‘Stan Lee’ Documentary Directed by David Gelb Premieres at Tribeca, Online

‘Stan Lee’ Documentary Directed by David Gelb Premieres at Tribeca, Online
Still from the documentary "Stan Lee." (Disney+)
Catherine Yang

Comics writer Stan Lee, today nearly synonymous with Marvel, is a figure beloved by many. Known for pushing the envelope in the comics medium, he has inspired countless creatives to pursue their vision.

Documentary filmmaker David Gelb, who expanded the visual language of the medium with his debut film “Jiro Dreams of Sushi” and created the iconic “Chef’s Table” series which spawned a new genre of food documentaries, has been a fan of Stan Lee and his work since childhood.

“Stan Lee has always been this kind of legendary writer for me, and he was one of the first writers that I ever really became aware of because of his presence in the comic books in the editorial section,” said Gelb, who directed a new documentary, “Stan Lee,” a memoir of the writer’s life and career.

The documentary premieres at the Tribeca Film Festival and will show June 10, 11, and 18, before going online at Tribeca At Home from June 19 to July 2, and on Disney+ beginning June 16.

Animating Stan’s Life

The entire project, which took roughly a year and a half, was created after Lee’s death and thus had to be built without his participation.

“I think the most challenging part is doing a documentary about someone who is no longer with us,” Gelb said. In all his previous projects, the subjects were still alive and “can tell us the story,” Gelb said.

Still from "Stan Lee." (Disney+)
Still from "Stan Lee." (Disney+)

“In this case, we really were limited with what we had. Unfortunately, this is also a challenge but you know, it’s a benefit. Stan Lee is a terrific storyteller, and he has had so many interviews, so many media appearances. He’s told so many stories that we had this wealth to draw on,” Gelb said. In fact, one of the challenges was paring them down. “We have a terrific team of story producers and editors that we worked together to put this narrative, like a puzzle of putting the pieces together, in a sequence that really made sense and was true to the story as Stan told it.”

Lee’s voice—taken from media appearances when he was alive—narrates the highs and lows of his career, in this documentary that weaves together archival images and footage with completely new animation sequences the documentary team built.

“It was an amazing collaborative effort,” Gelb said. One creative team worked on taking comic book panels that would mirror Lee’s narration of his life as a sort of metaphor, and bringing them to life through animation. A second team built miniature models of all the Marvel offices as the venture grew, as well as a miniature of New York City during Lee’s childhood. 
“[The crafts team members] were making sure that every comic book on the walls in the bullpen [open area of an office], on the bulletin boards—everything—was perfectly period accurate. They really took it upon themselves to make this a passion project, and I think that the detail in the work, from the comic books on the walls, to items on the desks like telephones, and all the little miniature things—just watching them work was really, really inspiring,” he said. “It’s a medium that I'd love to return to.”
“Such a big part of the culture of comic books is action figures,” Gelb said. “I love action figures, and so we thought this would be the perfect visual way to recreate moments in Stan’s life.”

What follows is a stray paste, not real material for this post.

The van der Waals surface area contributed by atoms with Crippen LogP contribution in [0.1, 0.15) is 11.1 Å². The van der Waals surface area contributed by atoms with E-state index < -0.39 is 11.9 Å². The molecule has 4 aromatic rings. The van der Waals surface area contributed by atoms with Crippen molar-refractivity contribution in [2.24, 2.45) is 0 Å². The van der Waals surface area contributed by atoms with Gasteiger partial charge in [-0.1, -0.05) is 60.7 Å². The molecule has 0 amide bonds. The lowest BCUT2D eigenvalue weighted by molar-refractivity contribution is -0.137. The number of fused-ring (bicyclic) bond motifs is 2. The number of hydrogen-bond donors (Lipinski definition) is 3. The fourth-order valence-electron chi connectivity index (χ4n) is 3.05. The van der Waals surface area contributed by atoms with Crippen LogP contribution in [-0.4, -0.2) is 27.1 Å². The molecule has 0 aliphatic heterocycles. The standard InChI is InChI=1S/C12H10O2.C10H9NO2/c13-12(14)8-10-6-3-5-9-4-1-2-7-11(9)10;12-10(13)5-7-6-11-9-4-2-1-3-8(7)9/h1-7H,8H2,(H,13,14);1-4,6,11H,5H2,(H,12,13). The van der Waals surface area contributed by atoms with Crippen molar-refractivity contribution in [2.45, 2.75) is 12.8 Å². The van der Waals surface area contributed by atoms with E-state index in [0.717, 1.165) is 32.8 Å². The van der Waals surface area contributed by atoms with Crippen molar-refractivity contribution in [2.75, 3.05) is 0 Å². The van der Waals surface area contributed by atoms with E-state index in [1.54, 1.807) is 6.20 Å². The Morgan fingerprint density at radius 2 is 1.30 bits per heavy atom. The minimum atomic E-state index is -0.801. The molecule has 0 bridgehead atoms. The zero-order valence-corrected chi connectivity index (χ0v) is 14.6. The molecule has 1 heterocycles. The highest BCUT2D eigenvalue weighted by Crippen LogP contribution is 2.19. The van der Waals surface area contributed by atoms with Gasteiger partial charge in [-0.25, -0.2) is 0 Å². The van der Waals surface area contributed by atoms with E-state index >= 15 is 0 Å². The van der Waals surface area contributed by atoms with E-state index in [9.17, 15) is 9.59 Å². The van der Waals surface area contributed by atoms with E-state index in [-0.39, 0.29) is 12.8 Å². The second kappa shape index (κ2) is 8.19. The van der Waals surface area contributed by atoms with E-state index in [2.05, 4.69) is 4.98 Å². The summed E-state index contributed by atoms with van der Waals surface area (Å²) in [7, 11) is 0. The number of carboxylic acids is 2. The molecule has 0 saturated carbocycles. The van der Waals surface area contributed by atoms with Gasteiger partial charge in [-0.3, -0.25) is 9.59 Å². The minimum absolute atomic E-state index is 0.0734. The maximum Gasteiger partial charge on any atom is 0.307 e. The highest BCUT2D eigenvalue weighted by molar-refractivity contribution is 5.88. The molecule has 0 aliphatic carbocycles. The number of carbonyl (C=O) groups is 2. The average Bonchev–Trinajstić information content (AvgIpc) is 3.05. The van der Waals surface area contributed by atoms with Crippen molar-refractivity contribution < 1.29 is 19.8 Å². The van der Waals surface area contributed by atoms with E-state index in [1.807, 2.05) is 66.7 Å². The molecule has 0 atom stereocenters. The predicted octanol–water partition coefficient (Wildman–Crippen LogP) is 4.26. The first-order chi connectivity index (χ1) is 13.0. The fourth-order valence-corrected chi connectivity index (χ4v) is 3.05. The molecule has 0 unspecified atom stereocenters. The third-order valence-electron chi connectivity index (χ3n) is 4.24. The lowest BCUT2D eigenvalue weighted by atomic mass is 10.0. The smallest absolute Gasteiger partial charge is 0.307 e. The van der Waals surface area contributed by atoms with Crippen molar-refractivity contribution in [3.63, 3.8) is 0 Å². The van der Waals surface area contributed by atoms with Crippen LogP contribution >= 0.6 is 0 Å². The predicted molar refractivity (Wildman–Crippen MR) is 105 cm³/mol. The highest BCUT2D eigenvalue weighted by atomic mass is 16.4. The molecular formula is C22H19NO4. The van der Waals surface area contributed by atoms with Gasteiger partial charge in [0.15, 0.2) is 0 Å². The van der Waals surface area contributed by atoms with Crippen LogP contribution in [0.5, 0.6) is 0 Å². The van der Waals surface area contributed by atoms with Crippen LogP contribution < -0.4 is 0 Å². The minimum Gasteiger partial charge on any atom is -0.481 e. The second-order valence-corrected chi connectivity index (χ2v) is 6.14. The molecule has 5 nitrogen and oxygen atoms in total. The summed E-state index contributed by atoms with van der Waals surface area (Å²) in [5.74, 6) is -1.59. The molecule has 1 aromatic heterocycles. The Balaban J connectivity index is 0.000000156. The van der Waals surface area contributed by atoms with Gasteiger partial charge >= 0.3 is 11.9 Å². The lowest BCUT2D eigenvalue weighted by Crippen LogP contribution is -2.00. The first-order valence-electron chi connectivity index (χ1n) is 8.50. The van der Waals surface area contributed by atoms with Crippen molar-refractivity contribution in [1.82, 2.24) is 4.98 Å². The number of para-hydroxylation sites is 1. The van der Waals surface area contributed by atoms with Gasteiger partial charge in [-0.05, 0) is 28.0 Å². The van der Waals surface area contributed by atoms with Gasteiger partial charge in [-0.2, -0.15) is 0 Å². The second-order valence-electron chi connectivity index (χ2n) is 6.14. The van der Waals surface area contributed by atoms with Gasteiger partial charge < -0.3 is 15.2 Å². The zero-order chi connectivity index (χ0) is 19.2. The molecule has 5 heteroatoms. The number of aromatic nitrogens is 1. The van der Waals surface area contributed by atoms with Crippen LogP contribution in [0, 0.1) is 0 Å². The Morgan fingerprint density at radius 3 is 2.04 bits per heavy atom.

Collaboration and Leadership

As a director, Gelb was inspired by Lee’s brand of leadership.
“Stan was really created an environment where so much creativity could thrive,” Gelb said. “He brought in incredibly talented people, specifically [comic book artists] Jack Kirby and Steve Ditko, and then many, many other comic book creators and just created this environment where everybody could ... tell stories that are new to comics in the sense that they’re just more realistic in terms of human emotion. They took risks in a way that other comics didn’t.”

Lee originally wanted to be an author, and “back in the 20s and the 30s, when he was growing up, there was really no room for comic books that told a sophisticated story or that even attempted to take a crack at real human emotion or making it [about] relatable heroes,” Gelb said.

Famously, “Spider-Man” wasn’t about a larger-than-life figure, but a nerdy, high school student—someone the readers of comic books would greatly relate to. It sounds obvious to do today, but Lee was the first, and broke barriers, telling stories his publishers said wouldn’t work, Gelb explained. “He had to go against the tide to follow his vision. And that ended up paying off, but it’s very difficult to go and try to do something when everybody else is telling you that you’re crazy.”

“He never turned back and he never doubted himself, even when people were calling me crazy for trying to do it,” Gelb said. “He took big risks in his stories and he fostered an incredible team oriented, collaborative environment.”

Gelb said the takeaway is really Stan Lee’s message: follow your gut.

“If you believe in something, go for it. And don’t let people tell you not to try. And you know, sometimes you'll be successful and sometimes you won’t, but nothing is gained by denying your own instincts. So if you have a vision, if you have a dream, just go for it and try your best, and through your journey, that goal or vision may change as you learn, but you have to go for it and don’t be afraid,. Just try your best in whatever it is you do,” Gelb said. “I think it’s a universal theme that I hope audiences take away [from the film] and are inspired by.”

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